It’s faced a few delays, and, well, a global pandemic that could perhaps lay even an Amazon low. But at long last, Wonder Woman 1984 is ready to return Diana Prince to the DC Cinematic Universe spotlight. Her new adventure will not take her into the present but keep her in a somewhat recent past: one that will allow Wonder Woman to have plenty to say about the world we live in.
Two years ago on the UK set of Wonder Woman 1984, the gathered press were ready to see a glimpse of Diana’s next steps. What was seen painted a familiar picture to Diana’s smashing debut in the first Wonder Woman. Gal Gadot was back in action, of course, alongside returning director Patty Jenkins. Diana would still be in our historical past (albeit this time 70 years ahead of where the first film left off), still coming to terms with what life for an Amazon in the World of Men would be like, and she would be doing so alongside a surprisingly returned Chris Pine as Steve Trevor, upending her life all over again.
“I even think where the second movie came from, was me as a fan of her and as a fan of superhero films, craving what I haven’t gotten [in the first movie],” Jenkins told us after a long day shooting at Warner Bros.’ Leavesden Studios, just outside of Watford, England. “I wanted to see Wonder Woman out in the fucking world, not finding herself. Like, fucking Wonder Woman!”
Wonder Woman 1984 is not simply Wonder Woman 2—in fact, its cast and crew were hesitant to even see it as a direct sequel. There are new faces, friend and foe alike, for Diana and Steve to meet, new struggles for our heroine to face. Above all, what Wonder Woman 1984 hopes to bring to the table by taking us back to the excesses of ‘80s America is something the first movie could only deal with in broader strokes: a more pointed insight into how the more things have changed since 1984, the more things have stayed very much the same.
Ronald Reagan smashing his way into a second term in the White House. The assassination of Indian prime minister Indira Gandhi. The first untethered spacewalk in human history. The UK miner’s strike. The Summer Olympics in Los Angeles, boycotted by the USSR and its allies amid Cold War tensions. At the box office, Ghostbusters and Terminator, on the airwaves, “Like a Virgin” and “Careless Whisper.” Alex Trebek ushering in the revival of Jeopardy on TV. Apple’s infamous commerical, named for the year, previewing a new age of computing with the release of the Macintosh.
That advertisement might just be the best example of the feeling Jenkins’ follow-up to Wonder Woman’s tale of World War I horrors and heroics wants to encapsulate. It’s capitalism at its grandest excess, lavish filmmaking to sell the world on a product dream that is still burned into our mind today but using the sinister imagery of dystopia to do so. Style and grace, yes, but also greed: it is iconic American excess, the good, the bad, the ugly, all rolled into a minute of big brother surveillance and giant sledgehammers. But why does that matter to Wonder Woman?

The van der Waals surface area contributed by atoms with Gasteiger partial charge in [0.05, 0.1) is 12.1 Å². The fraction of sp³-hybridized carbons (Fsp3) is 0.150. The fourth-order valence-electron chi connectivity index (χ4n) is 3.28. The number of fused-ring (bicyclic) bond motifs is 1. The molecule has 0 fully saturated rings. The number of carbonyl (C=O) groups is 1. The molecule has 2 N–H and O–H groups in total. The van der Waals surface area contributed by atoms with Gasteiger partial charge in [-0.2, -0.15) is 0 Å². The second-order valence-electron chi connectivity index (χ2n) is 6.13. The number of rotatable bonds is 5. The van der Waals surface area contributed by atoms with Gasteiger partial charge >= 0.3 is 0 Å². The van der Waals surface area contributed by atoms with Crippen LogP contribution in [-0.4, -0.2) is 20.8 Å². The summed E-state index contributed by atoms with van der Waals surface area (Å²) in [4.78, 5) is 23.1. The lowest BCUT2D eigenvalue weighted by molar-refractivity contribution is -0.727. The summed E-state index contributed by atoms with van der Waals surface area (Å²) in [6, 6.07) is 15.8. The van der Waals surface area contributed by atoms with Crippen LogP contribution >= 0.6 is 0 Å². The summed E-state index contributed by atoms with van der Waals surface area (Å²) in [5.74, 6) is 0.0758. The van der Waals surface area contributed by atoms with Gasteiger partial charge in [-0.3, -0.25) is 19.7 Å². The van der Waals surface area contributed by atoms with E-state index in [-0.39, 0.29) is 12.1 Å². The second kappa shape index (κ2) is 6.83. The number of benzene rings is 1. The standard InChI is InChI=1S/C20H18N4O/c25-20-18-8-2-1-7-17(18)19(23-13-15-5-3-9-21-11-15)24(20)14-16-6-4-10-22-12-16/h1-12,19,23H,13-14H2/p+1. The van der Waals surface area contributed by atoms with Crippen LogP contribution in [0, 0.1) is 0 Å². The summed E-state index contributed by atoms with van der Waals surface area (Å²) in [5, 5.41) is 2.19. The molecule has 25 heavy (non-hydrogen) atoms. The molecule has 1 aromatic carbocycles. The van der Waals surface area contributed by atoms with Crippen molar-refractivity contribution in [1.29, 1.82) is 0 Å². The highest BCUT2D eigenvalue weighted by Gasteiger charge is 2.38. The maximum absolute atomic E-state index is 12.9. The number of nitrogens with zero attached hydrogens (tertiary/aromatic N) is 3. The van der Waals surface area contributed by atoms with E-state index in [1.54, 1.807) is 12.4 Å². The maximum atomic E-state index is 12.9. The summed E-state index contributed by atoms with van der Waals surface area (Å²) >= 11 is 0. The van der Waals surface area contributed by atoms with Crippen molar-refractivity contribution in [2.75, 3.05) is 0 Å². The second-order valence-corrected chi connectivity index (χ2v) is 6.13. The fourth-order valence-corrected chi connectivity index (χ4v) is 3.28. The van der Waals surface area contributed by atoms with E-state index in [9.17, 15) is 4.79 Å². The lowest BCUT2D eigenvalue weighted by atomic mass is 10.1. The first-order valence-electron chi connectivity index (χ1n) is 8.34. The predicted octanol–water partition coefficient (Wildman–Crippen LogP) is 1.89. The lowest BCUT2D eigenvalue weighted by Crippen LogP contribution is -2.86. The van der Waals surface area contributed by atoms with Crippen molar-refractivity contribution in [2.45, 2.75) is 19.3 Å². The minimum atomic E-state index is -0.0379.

“[What] I loved about the first movie [was] where you could talk about current day, but use the metaphor of another time to detach it from everybody getting particular about the details,” Jenkins said of the choice to move Diana’s next journey into the ‘80s. “I thought that was so cool about 1917, 1918, where you could say, yes, ‘We’re talking about war, mankind’s mechanization of war, the way we make our choices,’ without anybody getting literal and without having to make up a war with much less weight. I think the same thing is true about the ‘80s. We’re talking about mankind at their worst, most excessive, and their greatest, most grand and opulent, and artistically [doing] some incredible, creative things.”
What that means is that Jenkins and her team can use the best and worst elements of American society in the ‘80s to comment on—in some ways subtly, and some ways (as we’ll get to) distinctly unsubtly—our present moment. “Instead of getting into the nitty-gritty of right now, and who’s to blame and what’s happening, it’s a way for us to talk about that. Like, this is basically the success of Western civilization. This is the success of modern mankind’s way of living, and what does it look like to put Wonder Woman at the core of that? That was what I was psyched about, and the story just started to unfold really lending itself to [that].”
For Jenkins, there was another personal reason for the ‘80s setting in particular outside of its potential commentary—the period was also a time important to Diana’s pop culture history itself, and the director’s personal history with the character. In our world, the prior decade had seen Lynda Carter bring the character to life in three seasons of the iconic Wonder Woman TV show. In the comics, thanks to Crisis on Infinite Earths shaking up DC Comics’ canon, 1987 would give us George Perez, Len Wein, and Greg Potter’s character-defining take on Diana’s origin story.
“It’s a very different version of the ‘80s, but I grew up watching Wonder Woman, loving Wonder Woman, so there’s also something so American ‘70s and ‘80s about Wonder Woman too that this is our own version of it, but I love being a part of [that era].”
But the past is also a freeing opportunity for Warner Bros.’ DC movie timeline. Even in the two years since Wonder Woman 1984 was being shot at Leavesden Studios in London, the future of the studio’s comic book blockbuster franchise—and Wonder Woman’s place in it—has evolved dramatically. The release of Justice League to box office disappointment cast a shadow of lingering fandom controversies that still hang in the air, even as we now live in a world where the fabled version of Justice League by original director Zack Snyder is set to hit HBO Max next year. At the box office, Warner Bros. has continued to diversify (and found success in, both critically and commercially) its DC offerings with movies like Shazam, Aquaman, and Birds of Prey.